Despite that gap, company officials professed confidence in a conference call yesterday with investment analysts.
Analyst Sheila McGrath of Evercore (which is helping Forest City sell the Nets) noted that the quarterly NOI "has been bouncing up and down," a reference to the fact that the fourth quarter of 2014 brought fewer revenues than the same period in 2013.
McGrath, typically a chummy sort, then asked a potentially tough question quite casually: "I was just wondering if you, y'know, still feel pretty good about stabilization once the [New York] Islanders come into the mix?"
CFO Bob O'Brien attributed the income "bumpiness" to the entertainment mix at the Barclays Center, which in 2013 had Beyonce and Justin Bieber, but noted that 2014 overall was up over 2013. "And again, it 's ramping up slightly behind where we had anticipated," he said, "but we believe certainly with the Islanders coming here, we expect to achieve the stabilized NOI that we projected."
Islanders as savior?
Unless they have evidence--and they haven't shown it--that the 2015-16 arrival of Islanders will bring in huge revenue while not disturbing some other revenue generators, that strikes me as doubtful.
We don't know the details of the Islanders deal, but the Wall Street Journal reported that the arena, rather than getting rent from the hockey team, guaranteed an unspecified annual payment in return for the revenues. So that's variable.
The arena’s owners guaranteed the Islanders about $50 million in annual revenue for regular season games. Barclays would keep anything it collects in sponsorship, suite and ticket sales over that amount.Regarding B2
...The move to Barclays Center is likely to boost attendance, but the owners still run the risk that the Islanders won’t fill enough seats. The Islanders don’t pay rent during the regular season, but they will if they make the playoffs, a source added.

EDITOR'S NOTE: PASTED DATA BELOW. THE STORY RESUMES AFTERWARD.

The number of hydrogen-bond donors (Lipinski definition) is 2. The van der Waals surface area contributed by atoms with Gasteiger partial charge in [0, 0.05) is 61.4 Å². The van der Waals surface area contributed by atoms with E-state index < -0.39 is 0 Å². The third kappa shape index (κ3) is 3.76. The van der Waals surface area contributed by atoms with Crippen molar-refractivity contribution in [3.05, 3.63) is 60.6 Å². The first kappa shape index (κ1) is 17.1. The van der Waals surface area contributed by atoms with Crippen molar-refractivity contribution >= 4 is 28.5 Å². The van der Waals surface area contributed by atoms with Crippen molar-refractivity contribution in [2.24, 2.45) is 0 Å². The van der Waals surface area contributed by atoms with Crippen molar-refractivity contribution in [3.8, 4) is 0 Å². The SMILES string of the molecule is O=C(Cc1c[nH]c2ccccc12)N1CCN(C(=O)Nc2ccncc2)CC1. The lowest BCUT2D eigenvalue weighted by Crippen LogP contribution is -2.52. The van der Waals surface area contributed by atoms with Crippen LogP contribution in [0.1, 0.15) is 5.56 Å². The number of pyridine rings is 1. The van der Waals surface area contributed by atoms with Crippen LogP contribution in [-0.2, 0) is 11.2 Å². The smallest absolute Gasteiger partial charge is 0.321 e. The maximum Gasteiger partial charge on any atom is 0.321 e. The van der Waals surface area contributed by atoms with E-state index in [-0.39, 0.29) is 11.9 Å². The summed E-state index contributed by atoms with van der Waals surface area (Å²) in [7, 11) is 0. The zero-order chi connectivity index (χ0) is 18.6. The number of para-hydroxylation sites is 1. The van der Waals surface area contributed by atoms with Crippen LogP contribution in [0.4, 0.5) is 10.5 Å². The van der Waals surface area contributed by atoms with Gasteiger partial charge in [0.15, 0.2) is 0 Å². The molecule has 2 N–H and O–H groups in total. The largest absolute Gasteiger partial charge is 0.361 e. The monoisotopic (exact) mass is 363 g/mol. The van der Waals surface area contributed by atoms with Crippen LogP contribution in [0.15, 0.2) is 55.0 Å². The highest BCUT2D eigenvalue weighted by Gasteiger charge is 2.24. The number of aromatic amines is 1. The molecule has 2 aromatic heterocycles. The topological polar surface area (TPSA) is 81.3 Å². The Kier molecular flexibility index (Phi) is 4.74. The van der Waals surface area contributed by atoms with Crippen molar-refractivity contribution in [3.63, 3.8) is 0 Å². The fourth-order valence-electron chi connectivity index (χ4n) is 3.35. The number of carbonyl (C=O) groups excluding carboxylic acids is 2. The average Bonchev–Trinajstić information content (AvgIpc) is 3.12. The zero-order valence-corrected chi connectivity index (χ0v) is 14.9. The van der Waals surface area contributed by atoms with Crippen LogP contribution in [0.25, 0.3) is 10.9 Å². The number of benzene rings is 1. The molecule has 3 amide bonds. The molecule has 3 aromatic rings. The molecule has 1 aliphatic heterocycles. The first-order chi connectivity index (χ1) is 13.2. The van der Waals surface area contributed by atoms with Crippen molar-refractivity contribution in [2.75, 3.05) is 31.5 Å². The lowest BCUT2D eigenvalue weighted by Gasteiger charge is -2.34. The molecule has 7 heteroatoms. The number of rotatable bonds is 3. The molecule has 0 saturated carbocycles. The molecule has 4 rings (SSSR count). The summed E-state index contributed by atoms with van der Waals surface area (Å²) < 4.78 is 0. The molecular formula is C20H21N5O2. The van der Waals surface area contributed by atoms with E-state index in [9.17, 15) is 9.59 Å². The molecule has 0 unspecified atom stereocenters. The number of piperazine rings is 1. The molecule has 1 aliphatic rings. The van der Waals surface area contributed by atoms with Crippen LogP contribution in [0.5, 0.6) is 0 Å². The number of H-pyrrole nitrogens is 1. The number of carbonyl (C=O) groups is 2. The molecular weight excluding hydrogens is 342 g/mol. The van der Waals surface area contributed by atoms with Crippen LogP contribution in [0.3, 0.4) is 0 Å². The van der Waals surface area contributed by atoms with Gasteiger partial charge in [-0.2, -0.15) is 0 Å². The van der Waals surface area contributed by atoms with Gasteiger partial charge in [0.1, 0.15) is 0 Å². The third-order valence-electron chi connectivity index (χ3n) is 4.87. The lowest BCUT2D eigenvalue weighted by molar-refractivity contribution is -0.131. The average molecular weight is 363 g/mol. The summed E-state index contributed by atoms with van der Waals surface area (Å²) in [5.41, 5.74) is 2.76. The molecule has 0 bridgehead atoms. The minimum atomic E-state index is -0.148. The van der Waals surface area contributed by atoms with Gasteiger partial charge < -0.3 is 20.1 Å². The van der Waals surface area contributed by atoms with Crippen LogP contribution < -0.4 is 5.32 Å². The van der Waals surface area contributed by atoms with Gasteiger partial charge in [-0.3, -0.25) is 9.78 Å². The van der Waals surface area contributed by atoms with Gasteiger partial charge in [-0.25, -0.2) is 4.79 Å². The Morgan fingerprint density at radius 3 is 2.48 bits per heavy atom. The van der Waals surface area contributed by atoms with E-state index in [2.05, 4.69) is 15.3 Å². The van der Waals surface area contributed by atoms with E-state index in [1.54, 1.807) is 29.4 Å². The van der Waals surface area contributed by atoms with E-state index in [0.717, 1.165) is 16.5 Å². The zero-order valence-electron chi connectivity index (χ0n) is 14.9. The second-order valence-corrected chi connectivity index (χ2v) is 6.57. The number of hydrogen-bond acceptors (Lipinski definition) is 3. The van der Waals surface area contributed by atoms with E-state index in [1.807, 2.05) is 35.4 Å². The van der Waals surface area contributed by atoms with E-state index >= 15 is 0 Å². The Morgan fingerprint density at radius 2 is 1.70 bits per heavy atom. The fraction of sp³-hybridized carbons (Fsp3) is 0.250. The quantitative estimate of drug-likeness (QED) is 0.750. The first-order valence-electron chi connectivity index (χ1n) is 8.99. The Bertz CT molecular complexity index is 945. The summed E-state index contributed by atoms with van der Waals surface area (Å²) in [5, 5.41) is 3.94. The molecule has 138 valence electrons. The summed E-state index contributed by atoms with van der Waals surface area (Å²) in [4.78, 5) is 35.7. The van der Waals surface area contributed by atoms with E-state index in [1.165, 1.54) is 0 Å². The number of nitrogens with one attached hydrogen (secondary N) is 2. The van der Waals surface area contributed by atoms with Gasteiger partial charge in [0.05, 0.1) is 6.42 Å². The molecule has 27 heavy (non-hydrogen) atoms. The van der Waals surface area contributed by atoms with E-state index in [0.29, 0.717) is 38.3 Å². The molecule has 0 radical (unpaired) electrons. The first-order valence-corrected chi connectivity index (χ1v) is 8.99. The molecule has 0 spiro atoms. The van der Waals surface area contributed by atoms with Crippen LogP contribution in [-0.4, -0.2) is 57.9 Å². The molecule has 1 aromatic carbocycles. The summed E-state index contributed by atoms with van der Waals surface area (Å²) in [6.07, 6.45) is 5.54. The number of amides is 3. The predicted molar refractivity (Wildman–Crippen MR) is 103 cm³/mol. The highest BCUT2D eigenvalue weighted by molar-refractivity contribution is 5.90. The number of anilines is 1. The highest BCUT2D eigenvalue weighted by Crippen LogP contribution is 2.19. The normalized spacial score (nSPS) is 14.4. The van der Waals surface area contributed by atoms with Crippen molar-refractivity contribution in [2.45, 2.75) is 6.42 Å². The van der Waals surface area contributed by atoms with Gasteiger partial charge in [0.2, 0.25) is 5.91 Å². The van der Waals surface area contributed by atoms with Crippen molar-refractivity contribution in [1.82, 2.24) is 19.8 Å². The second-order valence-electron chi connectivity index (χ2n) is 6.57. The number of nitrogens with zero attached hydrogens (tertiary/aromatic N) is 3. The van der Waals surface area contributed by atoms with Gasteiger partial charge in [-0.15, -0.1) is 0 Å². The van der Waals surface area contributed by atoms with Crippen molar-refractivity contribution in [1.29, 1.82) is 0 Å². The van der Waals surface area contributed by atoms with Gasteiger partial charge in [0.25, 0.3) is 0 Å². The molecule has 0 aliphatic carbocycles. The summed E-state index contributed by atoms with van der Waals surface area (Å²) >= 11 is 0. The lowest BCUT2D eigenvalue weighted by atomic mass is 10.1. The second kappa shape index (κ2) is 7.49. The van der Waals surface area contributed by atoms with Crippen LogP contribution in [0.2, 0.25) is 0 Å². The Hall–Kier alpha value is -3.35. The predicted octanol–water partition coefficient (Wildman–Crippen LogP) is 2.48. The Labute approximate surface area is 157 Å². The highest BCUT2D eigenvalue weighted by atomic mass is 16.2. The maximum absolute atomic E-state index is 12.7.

Given that Forest City has announced a $146 million impairment regarding the B2 modular tower, one analyst asked "how much of that is potentially recoverable through litigation and how much of that should we just think of as sort of a sunk cost because the project got delayed and/or yield expectations came down?"
CEO David LaRue said about $100 million to $110 million was related to the building and the land, with the balance related to the factory Forest City once ran with Skanska and has since reopened on its own. (More precisely, the factory write-off was $38.7 million, which leaves $107.3 million.)
"So, we can assume there will be some recovery, I can't tell you when," he said. The returns on the building should be solid, he said, given Brooklyn's market.
Paul Adornato of BMO Capital Markets pointed out, however, a $40 million increase in Forest City's hit: the company at a real estate conference previously identified the cost of the impairment, not including the factory, as $70 million, not $110 million.
"When we made that estimate at the end of our third quarter, we had not yet purchased the factory, or understood exactly where things stood there," responded O'Brien."And when we added in the cost of carry and the time delay to restart that factory, that increased significantly the cost estimate that we had at the end of the third quarter to where we see it now."
Selling the arena and team
Officials said they were hoping to sell their 55% majority share of the Barclays Center, and 20% minority share of the Brooklyn Nets, by the end of 2015 in coordination with partner Mikhail Prokhorov's Onexim.
LaRue acknowledged that nothing was certain. Indeed, last May, O'Brien said they hoped to have an agreement on price regarding sale of the Nets by the end of 2014. That didn't happen, and later they decided to sell the arena as well, recognizing it might work better as a package deal.
Were they planning to sell the arena or merely refinance it? LaRue said it was possible to sell a share, as with properties like 8 Spruce Street, the Frank Gehry-designed apartment tower in Lower Manhattan. But the company won't take on additional debt, he said.
More on the sale
The Financial Times reported confusion regarding Prokhorov's sale, quoting one advisor working with potential a bidders: "Am I buying the team? Am I buying the arena? Do I have to buy the team and the arena? Can I buy just the arena or just the team? . . . I don’t know.”